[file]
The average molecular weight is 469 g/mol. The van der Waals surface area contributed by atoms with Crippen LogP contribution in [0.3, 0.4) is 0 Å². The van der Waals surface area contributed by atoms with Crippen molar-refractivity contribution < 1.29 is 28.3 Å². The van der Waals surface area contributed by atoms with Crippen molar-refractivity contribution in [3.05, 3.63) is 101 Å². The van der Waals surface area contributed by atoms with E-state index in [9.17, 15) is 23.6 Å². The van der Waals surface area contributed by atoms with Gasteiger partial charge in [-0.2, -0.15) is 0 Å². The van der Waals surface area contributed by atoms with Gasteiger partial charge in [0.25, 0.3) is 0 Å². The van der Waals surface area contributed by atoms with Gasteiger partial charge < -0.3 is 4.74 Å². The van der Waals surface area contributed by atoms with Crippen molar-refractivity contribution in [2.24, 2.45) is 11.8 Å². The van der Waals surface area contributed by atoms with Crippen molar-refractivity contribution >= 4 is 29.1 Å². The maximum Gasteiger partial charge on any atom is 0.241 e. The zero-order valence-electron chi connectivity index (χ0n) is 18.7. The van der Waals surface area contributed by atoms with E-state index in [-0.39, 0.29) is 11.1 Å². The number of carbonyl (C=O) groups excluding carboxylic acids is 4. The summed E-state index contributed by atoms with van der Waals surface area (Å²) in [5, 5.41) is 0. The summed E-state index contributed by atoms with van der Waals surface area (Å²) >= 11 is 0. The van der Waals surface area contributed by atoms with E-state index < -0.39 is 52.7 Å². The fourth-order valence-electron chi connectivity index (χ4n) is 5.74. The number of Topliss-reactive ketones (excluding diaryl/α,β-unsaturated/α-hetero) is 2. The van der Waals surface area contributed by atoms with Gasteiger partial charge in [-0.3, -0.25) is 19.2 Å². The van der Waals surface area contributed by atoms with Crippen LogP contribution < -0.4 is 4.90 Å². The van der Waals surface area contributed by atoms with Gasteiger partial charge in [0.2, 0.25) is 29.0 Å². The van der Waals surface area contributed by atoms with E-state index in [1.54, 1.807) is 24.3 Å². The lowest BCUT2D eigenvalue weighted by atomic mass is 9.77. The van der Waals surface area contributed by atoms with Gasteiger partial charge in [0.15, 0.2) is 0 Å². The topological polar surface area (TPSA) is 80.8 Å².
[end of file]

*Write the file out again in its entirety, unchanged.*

The average molecular weight is 469 g/mol. The van der Waals surface area contributed by atoms with Crippen LogP contribution in [0.3, 0.4) is 0 Å². The van der Waals surface area contributed by atoms with Crippen molar-refractivity contribution < 1.29 is 28.3 Å². The van der Waals surface area contributed by atoms with Crippen molar-refractivity contribution in [3.05, 3.63) is 101 Å². The van der Waals surface area contributed by atoms with E-state index in [9.17, 15) is 23.6 Å². The van der Waals surface area contributed by atoms with Gasteiger partial charge in [-0.2, -0.15) is 0 Å². The van der Waals surface area contributed by atoms with Gasteiger partial charge in [0.25, 0.3) is 0 Å². The van der Waals surface area contributed by atoms with Gasteiger partial charge < -0.3 is 4.74 Å². The van der Waals surface area contributed by atoms with Crippen molar-refractivity contribution in [2.24, 2.45) is 11.8 Å². The van der Waals surface area contributed by atoms with Crippen molar-refractivity contribution >= 4 is 29.1 Å². The maximum Gasteiger partial charge on any atom is 0.241 e. The zero-order valence-electron chi connectivity index (χ0n) is 18.7. The van der Waals surface area contributed by atoms with E-state index in [-0.39, 0.29) is 11.1 Å². The number of carbonyl (C=O) groups excluding carboxylic acids is 4. The summed E-state index contributed by atoms with van der Waals surface area (Å²) in [5, 5.41) is 0. The summed E-state index contributed by atoms with van der Waals surface area (Å²) >= 11 is 0. The van der Waals surface area contributed by atoms with E-state index < -0.39 is 52.7 Å². The fourth-order valence-electron chi connectivity index (χ4n) is 5.74. The number of Topliss-reactive ketones (excluding diaryl/α,β-unsaturated/α-hetero) is 2. The van der Waals surface area contributed by atoms with Gasteiger partial charge in [-0.3, -0.25) is 19.2 Å². The van der Waals surface area contributed by atoms with Crippen LogP contribution < -0.4 is 4.90 Å². The van der Waals surface area contributed by atoms with Gasteiger partial charge in [0.2, 0.25) is 29.0 Å². The van der Waals surface area contributed by atoms with E-state index in [1.54, 1.807) is 24.3 Å². The lowest BCUT2D eigenvalue weighted by atomic mass is 9.77. The van der Waals surface area contributed by atoms with Gasteiger partial charge in [0.15, 0.2) is 0 Å². The topological polar surface area (TPSA) is 80.8 Å².